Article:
Paying Your Fair Share

Imagine you and three friends want to take vacation together. You discuss different places you could go, you suggest a camping trip up in the mountains, another person suggest a four day trip to Carribean at a beach resort. Needless to say the camping trip is a far cheaper option, you already have most the gear and will only need to buy a couple hundred dollars worth of food, supplies and gas; split four ways it will be less than $100 per person. You expect the beach vacation to cost $1,500 each for the flight, hotel and money to spend while you are there.

You discuss it further and realize that two of your friends can’t afford the expensive trip, you make generous and discrete offer to pay for their flights and hotel. Also while you are there you make sure you pay the bar and restaurant tabs for the group.

You spend $4,500 paying for yourself and two other people, the fourth, the one who suggested the expensive trip pay their own way.

After the trip the the fourth friend finds out that you paid for the other and gets upset. He feels that you should have offered to pay for his as well. Despite the fact that you paid for 75% of the total expense yourself, he says you are are cheap and greedy. For months afterward everytime you see him he brings up the trip and claims that you owe him money because you didn’t offer to pay for his as well.

You made a generous offer to pay for the majority of the expenses yourself and only expected the one person who could easily afford the trip to pay their own way. In return Everyone ends up mad at you and thinks you are cheap because you only paid for 75%, not 100% of everyone cost.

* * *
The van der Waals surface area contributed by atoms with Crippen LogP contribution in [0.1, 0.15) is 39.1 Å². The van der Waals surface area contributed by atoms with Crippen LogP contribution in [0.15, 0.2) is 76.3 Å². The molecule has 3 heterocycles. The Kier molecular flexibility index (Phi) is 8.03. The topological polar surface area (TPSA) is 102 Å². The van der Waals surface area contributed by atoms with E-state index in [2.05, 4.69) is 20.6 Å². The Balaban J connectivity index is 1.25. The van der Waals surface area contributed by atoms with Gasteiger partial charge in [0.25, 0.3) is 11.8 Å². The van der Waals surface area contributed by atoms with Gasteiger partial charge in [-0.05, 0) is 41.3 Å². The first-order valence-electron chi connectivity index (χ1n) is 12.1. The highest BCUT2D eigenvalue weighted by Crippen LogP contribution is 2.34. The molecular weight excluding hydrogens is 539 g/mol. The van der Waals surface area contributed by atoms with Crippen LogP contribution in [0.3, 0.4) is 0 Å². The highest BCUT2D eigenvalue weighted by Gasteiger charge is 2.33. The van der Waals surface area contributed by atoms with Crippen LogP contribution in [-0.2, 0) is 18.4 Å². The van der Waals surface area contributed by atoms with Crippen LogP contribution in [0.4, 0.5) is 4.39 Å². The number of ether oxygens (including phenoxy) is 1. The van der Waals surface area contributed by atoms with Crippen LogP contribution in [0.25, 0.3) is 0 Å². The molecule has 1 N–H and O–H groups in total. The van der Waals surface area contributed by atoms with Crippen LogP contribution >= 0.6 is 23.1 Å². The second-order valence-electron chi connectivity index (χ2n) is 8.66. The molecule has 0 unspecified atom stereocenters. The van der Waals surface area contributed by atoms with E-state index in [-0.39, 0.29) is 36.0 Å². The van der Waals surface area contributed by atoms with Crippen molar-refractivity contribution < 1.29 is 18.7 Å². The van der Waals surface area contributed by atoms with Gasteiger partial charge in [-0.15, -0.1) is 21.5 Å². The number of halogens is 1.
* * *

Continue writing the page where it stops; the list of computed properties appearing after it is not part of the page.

This is what paying taxes feel like for the “greedy” 1%. The majority of all the tax revenue comes from a small portion of wealthy people who, in most countries, pay higher tax rates.

Someone making $1,000,000 annually will pay about $500,000 in taxes between their income, property, capital gains, sales taxes, etc.

Someone with a $50,000 will pay about $5,000 after deductions and credits.

The millionaire could pay 100x the tax obligation of an average person and still get labeled as greedy or cheap.

The millionaire doesn’t get nicer streets to drive on, better water to drink, better police or firemen.

We all use approximately the same public resources, yet pay vastly different amounts.

If anything, the millionaire are likely to use less public resources. They send their kids to public school, they never get arrested or incarcerated, they have private healthcare and will never use welfare.

I’ve been at both ends of the income spectrum, I have a lot of respect for people that work hard to struggle to make a living. I also have a lot of respect though for people that build businesses, create value and pay enormous tax bills.

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